UNITED STATE - Michael B. Jordan is no stranger to playing troubled urban characters who often end up on the wrong side of the law.
The African-American actor, 26, is best remembered for his roles as the teenage drug dealer Wallace in HBO series The Wire (2002-2008) and rebellious quarterback Vince Howard in the NBC series Friday Night Lights (2009-2011).
His first leading role in Fruitvale Station follows the same trajectory, as he plays Oscar Grant III, a 22-year-old black youth who was fatally shot by a white police officer on New Year's Eve at a Bart train station near Oakland, California.
The debut feature-length film by director Ryan Coogler, 27, named after the train station where the shooting took place, won the Audience Award and Grand Jury Prize at the Sundance Film Festival this year.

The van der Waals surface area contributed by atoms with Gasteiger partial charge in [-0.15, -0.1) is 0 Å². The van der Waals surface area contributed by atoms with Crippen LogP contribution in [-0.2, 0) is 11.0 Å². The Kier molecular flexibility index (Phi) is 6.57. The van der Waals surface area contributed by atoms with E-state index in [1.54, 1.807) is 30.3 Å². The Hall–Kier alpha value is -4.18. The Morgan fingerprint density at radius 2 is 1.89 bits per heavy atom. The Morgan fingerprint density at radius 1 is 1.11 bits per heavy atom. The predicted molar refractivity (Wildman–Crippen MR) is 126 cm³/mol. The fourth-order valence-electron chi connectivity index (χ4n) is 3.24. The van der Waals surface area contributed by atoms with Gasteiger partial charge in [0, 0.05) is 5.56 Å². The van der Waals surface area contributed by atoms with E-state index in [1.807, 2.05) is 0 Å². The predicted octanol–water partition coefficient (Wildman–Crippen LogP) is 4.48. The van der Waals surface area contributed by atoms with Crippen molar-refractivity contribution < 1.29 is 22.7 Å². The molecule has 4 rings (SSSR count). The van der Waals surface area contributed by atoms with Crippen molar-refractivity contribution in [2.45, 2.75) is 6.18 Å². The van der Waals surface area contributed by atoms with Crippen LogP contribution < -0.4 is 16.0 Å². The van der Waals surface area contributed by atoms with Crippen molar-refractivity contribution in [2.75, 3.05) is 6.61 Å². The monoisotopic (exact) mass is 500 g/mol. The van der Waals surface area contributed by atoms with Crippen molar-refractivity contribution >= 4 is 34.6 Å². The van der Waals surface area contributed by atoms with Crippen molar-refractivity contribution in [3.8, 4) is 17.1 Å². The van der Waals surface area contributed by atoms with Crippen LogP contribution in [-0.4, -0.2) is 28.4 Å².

But Jordan seems slightly restless as he tells Life! over the telephone from Los Angeles that he has always wanted to diversify his resume, hinting at his desire to avoid being typecast even as he reflects seriously about Grant's story.
He is "extremely humbled" to be compared by the American press to actors such as Denzel Washington or Will Smith, but also looks up to Leonardo DiCaprio as a role model.
"There are a lot more things that I'll like to try, sci-fi, act in a love story, be an action hero... " he rattles on, seemingly overwhelmed by the thought of projects that he has yet to take on.
While he has no confirmed projects coming up, rumours have circulated that he might be playing the blond-haired blue-eyed Human Torch in Josh Trank's remake of Fantastic Four, the 2005 American superhero film based on the series by Marvel Comics. Human Torch was previously played by Chris Evans, a white actor. Jordan, however, refuses to comment on this.